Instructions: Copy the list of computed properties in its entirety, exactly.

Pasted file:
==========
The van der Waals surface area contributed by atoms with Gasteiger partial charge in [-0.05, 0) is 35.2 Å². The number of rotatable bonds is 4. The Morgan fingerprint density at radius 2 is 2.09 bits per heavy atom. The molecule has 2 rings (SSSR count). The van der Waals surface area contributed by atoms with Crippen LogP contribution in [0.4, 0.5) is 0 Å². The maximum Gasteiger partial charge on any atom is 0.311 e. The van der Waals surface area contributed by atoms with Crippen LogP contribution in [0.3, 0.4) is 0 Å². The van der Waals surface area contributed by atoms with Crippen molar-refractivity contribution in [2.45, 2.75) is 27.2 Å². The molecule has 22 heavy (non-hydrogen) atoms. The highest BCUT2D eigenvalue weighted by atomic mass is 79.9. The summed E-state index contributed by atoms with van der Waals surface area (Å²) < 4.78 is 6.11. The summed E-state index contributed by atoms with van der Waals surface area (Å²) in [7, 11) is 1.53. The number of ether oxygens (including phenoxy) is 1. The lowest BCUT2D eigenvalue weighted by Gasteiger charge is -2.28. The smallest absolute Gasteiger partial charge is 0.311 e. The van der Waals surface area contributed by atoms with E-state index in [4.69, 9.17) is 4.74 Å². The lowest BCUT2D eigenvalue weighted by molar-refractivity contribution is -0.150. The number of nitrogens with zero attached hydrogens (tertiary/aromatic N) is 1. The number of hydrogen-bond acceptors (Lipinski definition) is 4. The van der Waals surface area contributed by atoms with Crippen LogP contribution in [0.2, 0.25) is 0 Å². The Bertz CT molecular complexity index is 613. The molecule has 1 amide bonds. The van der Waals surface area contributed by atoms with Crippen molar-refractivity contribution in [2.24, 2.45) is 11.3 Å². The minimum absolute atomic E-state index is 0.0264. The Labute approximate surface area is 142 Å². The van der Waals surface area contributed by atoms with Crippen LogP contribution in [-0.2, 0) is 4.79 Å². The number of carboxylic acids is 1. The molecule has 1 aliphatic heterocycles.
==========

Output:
The van der Waals surface area contributed by atoms with Gasteiger partial charge in [-0.05, 0) is 35.2 Å². The number of rotatable bonds is 4. The Morgan fingerprint density at radius 2 is 2.09 bits per heavy atom. The molecule has 2 rings (SSSR count). The van der Waals surface area contributed by atoms with Crippen LogP contribution in [0.4, 0.5) is 0 Å². The maximum Gasteiger partial charge on any atom is 0.311 e. The van der Waals surface area contributed by atoms with Crippen LogP contribution in [0.3, 0.4) is 0 Å². The van der Waals surface area contributed by atoms with Crippen molar-refractivity contribution in [2.45, 2.75) is 27.2 Å². The molecule has 22 heavy (non-hydrogen) atoms. The highest BCUT2D eigenvalue weighted by atomic mass is 79.9. The summed E-state index contributed by atoms with van der Waals surface area (Å²) < 4.78 is 6.11. The summed E-state index contributed by atoms with van der Waals surface area (Å²) in [7, 11) is 1.53. The number of ether oxygens (including phenoxy) is 1. The lowest BCUT2D eigenvalue weighted by Gasteiger charge is -2.28. The smallest absolute Gasteiger partial charge is 0.311 e. The van der Waals surface area contributed by atoms with E-state index in [4.69, 9.17) is 4.74 Å². The lowest BCUT2D eigenvalue weighted by molar-refractivity contribution is -0.150. The number of nitrogens with zero attached hydrogens (tertiary/aromatic N) is 1. The number of hydrogen-bond acceptors (Lipinski definition) is 4. The van der Waals surface area contributed by atoms with Crippen LogP contribution in [0.2, 0.25) is 0 Å². The Bertz CT molecular complexity index is 613. The molecule has 1 amide bonds. The van der Waals surface area contributed by atoms with Crippen molar-refractivity contribution in [2.24, 2.45) is 11.3 Å². The minimum absolute atomic E-state index is 0.0264. The Labute approximate surface area is 142 Å². The van der Waals surface area contributed by atoms with Crippen LogP contribution in [-0.2, 0) is 4.79 Å². The number of carboxylic acids is 1. The molecule has 1 aliphatic heterocycles.